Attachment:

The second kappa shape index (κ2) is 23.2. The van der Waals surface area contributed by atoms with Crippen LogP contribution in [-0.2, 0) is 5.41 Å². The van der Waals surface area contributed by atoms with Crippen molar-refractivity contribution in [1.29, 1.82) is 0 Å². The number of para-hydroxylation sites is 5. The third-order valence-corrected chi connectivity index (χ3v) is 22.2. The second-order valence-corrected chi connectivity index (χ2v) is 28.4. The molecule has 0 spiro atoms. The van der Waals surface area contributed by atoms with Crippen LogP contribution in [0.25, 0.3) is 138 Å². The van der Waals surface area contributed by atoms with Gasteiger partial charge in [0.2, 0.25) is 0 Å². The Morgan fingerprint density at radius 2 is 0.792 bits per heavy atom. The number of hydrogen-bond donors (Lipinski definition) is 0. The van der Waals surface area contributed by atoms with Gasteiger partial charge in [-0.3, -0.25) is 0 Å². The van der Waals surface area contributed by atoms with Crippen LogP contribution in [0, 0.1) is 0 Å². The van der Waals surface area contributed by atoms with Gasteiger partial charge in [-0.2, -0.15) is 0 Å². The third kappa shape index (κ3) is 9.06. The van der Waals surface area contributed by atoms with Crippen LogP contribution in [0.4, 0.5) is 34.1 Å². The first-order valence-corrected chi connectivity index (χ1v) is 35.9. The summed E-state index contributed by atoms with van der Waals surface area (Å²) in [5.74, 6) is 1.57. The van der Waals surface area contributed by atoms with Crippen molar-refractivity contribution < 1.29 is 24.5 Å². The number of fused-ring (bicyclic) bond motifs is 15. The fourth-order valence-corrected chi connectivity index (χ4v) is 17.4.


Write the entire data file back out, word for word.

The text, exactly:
The second kappa shape index (κ2) is 23.2. The van der Waals surface area contributed by atoms with Crippen LogP contribution in [-0.2, 0) is 5.41 Å². The van der Waals surface area contributed by atoms with Crippen molar-refractivity contribution in [1.29, 1.82) is 0 Å². The number of para-hydroxylation sites is 5. The third-order valence-corrected chi connectivity index (χ3v) is 22.2. The second-order valence-corrected chi connectivity index (χ2v) is 28.4. The molecule has 0 spiro atoms. The van der Waals surface area contributed by atoms with Crippen LogP contribution in [0.25, 0.3) is 138 Å². The van der Waals surface area contributed by atoms with Gasteiger partial charge in [0.2, 0.25) is 0 Å². The Morgan fingerprint density at radius 2 is 0.792 bits per heavy atom. The number of hydrogen-bond donors (Lipinski definition) is 0. The van der Waals surface area contributed by atoms with Gasteiger partial charge in [-0.3, -0.25) is 0 Å². The van der Waals surface area contributed by atoms with Crippen LogP contribution in [0, 0.1) is 0 Å². The van der Waals surface area contributed by atoms with Gasteiger partial charge in [-0.2, -0.15) is 0 Å². The third kappa shape index (κ3) is 9.06. The van der Waals surface area contributed by atoms with Crippen LogP contribution in [0.4, 0.5) is 34.1 Å². The first-order valence-corrected chi connectivity index (χ1v) is 35.9. The summed E-state index contributed by atoms with van der Waals surface area (Å²) in [5.74, 6) is 1.57. The van der Waals surface area contributed by atoms with Crippen molar-refractivity contribution < 1.29 is 24.5 Å². The number of fused-ring (bicyclic) bond motifs is 15. The fourth-order valence-corrected chi connectivity index (χ4v) is 17.4.